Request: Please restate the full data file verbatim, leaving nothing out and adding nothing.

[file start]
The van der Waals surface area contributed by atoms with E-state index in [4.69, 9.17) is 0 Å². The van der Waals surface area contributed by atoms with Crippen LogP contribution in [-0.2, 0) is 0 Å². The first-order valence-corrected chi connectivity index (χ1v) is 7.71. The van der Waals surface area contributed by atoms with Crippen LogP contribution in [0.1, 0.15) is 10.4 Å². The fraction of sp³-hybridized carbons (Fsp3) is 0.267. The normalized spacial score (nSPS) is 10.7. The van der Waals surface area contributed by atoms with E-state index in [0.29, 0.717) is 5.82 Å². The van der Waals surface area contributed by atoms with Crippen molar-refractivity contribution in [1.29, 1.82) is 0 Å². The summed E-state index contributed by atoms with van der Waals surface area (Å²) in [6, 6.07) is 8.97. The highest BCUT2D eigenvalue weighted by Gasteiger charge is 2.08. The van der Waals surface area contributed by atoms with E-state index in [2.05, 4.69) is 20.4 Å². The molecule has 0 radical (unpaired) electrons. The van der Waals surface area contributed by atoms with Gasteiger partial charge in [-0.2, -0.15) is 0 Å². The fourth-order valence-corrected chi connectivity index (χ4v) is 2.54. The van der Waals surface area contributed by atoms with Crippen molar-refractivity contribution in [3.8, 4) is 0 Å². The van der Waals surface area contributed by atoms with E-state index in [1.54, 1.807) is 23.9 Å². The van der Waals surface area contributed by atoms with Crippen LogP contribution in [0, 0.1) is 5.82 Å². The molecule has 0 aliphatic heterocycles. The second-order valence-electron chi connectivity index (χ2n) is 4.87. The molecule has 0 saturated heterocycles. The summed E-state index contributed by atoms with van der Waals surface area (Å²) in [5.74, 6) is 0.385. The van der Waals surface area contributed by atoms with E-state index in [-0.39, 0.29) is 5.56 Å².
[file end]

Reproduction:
The van der Waals surface area contributed by atoms with E-state index in [4.69, 9.17) is 0 Å². The van der Waals surface area contributed by atoms with Crippen LogP contribution in [-0.2, 0) is 0 Å². The first-order valence-corrected chi connectivity index (χ1v) is 7.71. The van der Waals surface area contributed by atoms with Crippen LogP contribution in [0.1, 0.15) is 10.4 Å². The fraction of sp³-hybridized carbons (Fsp3) is 0.267. The normalized spacial score (nSPS) is 10.7. The van der Waals surface area contributed by atoms with E-state index in [0.29, 0.717) is 5.82 Å². The van der Waals surface area contributed by atoms with Crippen molar-refractivity contribution in [1.29, 1.82) is 0 Å². The summed E-state index contributed by atoms with van der Waals surface area (Å²) in [6, 6.07) is 8.97. The highest BCUT2D eigenvalue weighted by Gasteiger charge is 2.08. The van der Waals surface area contributed by atoms with E-state index in [2.05, 4.69) is 20.4 Å². The molecule has 0 radical (unpaired) electrons. The van der Waals surface area contributed by atoms with Gasteiger partial charge in [-0.2, -0.15) is 0 Å². The fourth-order valence-corrected chi connectivity index (χ4v) is 2.54. The van der Waals surface area contributed by atoms with Crippen molar-refractivity contribution in [3.8, 4) is 0 Å². The van der Waals surface area contributed by atoms with E-state index in [1.54, 1.807) is 23.9 Å². The van der Waals surface area contributed by atoms with Crippen LogP contribution in [0, 0.1) is 5.82 Å². The molecule has 0 aliphatic heterocycles. The second-order valence-electron chi connectivity index (χ2n) is 4.87. The molecule has 0 saturated heterocycles. The summed E-state index contributed by atoms with van der Waals surface area (Å²) in [5.74, 6) is 0.385. The van der Waals surface area contributed by atoms with E-state index in [-0.39, 0.29) is 5.56 Å².